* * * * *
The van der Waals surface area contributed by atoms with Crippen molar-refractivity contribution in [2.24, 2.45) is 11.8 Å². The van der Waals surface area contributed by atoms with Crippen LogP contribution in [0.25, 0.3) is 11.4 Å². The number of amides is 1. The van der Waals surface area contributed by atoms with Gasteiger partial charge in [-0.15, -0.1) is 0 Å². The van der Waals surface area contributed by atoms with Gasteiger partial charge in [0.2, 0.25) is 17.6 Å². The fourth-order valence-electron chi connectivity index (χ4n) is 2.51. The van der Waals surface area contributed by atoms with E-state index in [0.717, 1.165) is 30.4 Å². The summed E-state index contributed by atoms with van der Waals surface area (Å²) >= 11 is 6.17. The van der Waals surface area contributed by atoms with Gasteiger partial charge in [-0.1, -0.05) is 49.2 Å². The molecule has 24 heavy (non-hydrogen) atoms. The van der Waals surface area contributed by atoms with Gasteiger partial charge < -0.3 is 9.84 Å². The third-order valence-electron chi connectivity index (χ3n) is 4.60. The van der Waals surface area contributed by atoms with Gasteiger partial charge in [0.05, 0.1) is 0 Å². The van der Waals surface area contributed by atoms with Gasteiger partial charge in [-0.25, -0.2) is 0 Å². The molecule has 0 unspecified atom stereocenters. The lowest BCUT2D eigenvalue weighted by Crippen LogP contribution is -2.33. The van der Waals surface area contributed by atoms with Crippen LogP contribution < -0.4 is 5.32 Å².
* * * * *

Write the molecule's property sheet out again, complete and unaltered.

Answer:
The van der Waals surface area contributed by atoms with Crippen molar-refractivity contribution in [2.24, 2.45) is 11.8 Å². The van der Waals surface area contributed by atoms with Crippen LogP contribution in [0.25, 0.3) is 11.4 Å². The number of amides is 1. The van der Waals surface area contributed by atoms with Gasteiger partial charge in [-0.15, -0.1) is 0 Å². The van der Waals surface area contributed by atoms with Gasteiger partial charge in [0.2, 0.25) is 17.6 Å². The fourth-order valence-electron chi connectivity index (χ4n) is 2.51. The van der Waals surface area contributed by atoms with E-state index in [0.717, 1.165) is 30.4 Å². The summed E-state index contributed by atoms with van der Waals surface area (Å²) >= 11 is 6.17. The van der Waals surface area contributed by atoms with Gasteiger partial charge in [-0.1, -0.05) is 49.2 Å². The molecule has 24 heavy (non-hydrogen) atoms. The van der Waals surface area contributed by atoms with Gasteiger partial charge < -0.3 is 9.84 Å². The third-order valence-electron chi connectivity index (χ3n) is 4.60. The van der Waals surface area contributed by atoms with Gasteiger partial charge in [0.05, 0.1) is 0 Å². The van der Waals surface area contributed by atoms with Gasteiger partial charge in [-0.25, -0.2) is 0 Å². The molecule has 0 unspecified atom stereocenters. The lowest BCUT2D eigenvalue weighted by Crippen LogP contribution is -2.33. The van der Waals surface area contributed by atoms with Crippen LogP contribution < -0.4 is 5.32 Å².